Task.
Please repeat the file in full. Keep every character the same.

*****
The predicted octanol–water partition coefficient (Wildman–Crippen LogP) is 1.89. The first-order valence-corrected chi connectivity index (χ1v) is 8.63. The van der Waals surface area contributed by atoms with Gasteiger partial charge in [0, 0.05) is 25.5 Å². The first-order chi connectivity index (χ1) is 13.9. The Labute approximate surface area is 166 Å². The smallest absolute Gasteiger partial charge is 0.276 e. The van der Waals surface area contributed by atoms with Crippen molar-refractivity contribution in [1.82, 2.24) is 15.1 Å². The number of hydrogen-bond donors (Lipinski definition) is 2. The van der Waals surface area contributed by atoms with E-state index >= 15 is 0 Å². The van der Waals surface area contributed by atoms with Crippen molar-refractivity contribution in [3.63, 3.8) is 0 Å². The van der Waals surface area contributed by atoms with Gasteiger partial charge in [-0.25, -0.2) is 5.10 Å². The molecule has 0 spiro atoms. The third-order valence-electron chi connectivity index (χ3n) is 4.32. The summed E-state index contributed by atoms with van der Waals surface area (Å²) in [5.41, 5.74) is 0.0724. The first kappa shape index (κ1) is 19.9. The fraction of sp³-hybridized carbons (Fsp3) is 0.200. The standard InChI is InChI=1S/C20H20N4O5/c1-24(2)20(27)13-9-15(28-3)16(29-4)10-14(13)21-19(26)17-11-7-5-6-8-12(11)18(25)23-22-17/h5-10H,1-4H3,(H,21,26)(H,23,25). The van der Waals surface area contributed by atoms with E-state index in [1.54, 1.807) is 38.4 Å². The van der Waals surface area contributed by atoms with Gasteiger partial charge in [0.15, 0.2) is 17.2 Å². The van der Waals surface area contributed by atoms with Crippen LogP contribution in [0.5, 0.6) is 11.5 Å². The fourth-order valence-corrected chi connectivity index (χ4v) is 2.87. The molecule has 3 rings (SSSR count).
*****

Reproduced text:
The predicted octanol–water partition coefficient (Wildman–Crippen LogP) is 1.89. The first-order valence-corrected chi connectivity index (χ1v) is 8.63. The van der Waals surface area contributed by atoms with Gasteiger partial charge in [0, 0.05) is 25.5 Å². The first-order chi connectivity index (χ1) is 13.9. The Labute approximate surface area is 166 Å². The smallest absolute Gasteiger partial charge is 0.276 e. The van der Waals surface area contributed by atoms with Crippen molar-refractivity contribution in [1.82, 2.24) is 15.1 Å². The number of hydrogen-bond donors (Lipinski definition) is 2. The van der Waals surface area contributed by atoms with E-state index >= 15 is 0 Å². The van der Waals surface area contributed by atoms with Crippen molar-refractivity contribution in [3.63, 3.8) is 0 Å². The van der Waals surface area contributed by atoms with Gasteiger partial charge in [-0.25, -0.2) is 5.10 Å². The molecule has 0 spiro atoms. The third-order valence-electron chi connectivity index (χ3n) is 4.32. The summed E-state index contributed by atoms with van der Waals surface area (Å²) in [5.41, 5.74) is 0.0724. The first kappa shape index (κ1) is 19.9. The fraction of sp³-hybridized carbons (Fsp3) is 0.200. The standard InChI is InChI=1S/C20H20N4O5/c1-24(2)20(27)13-9-15(28-3)16(29-4)10-14(13)21-19(26)17-11-7-5-6-8-12(11)18(25)23-22-17/h5-10H,1-4H3,(H,21,26)(H,23,25). The van der Waals surface area contributed by atoms with E-state index in [1.54, 1.807) is 38.4 Å². The van der Waals surface area contributed by atoms with Gasteiger partial charge in [0.15, 0.2) is 17.2 Å². The van der Waals surface area contributed by atoms with Crippen LogP contribution in [0.5, 0.6) is 11.5 Å². The fourth-order valence-corrected chi connectivity index (χ4v) is 2.87. The molecule has 3 rings (SSSR count).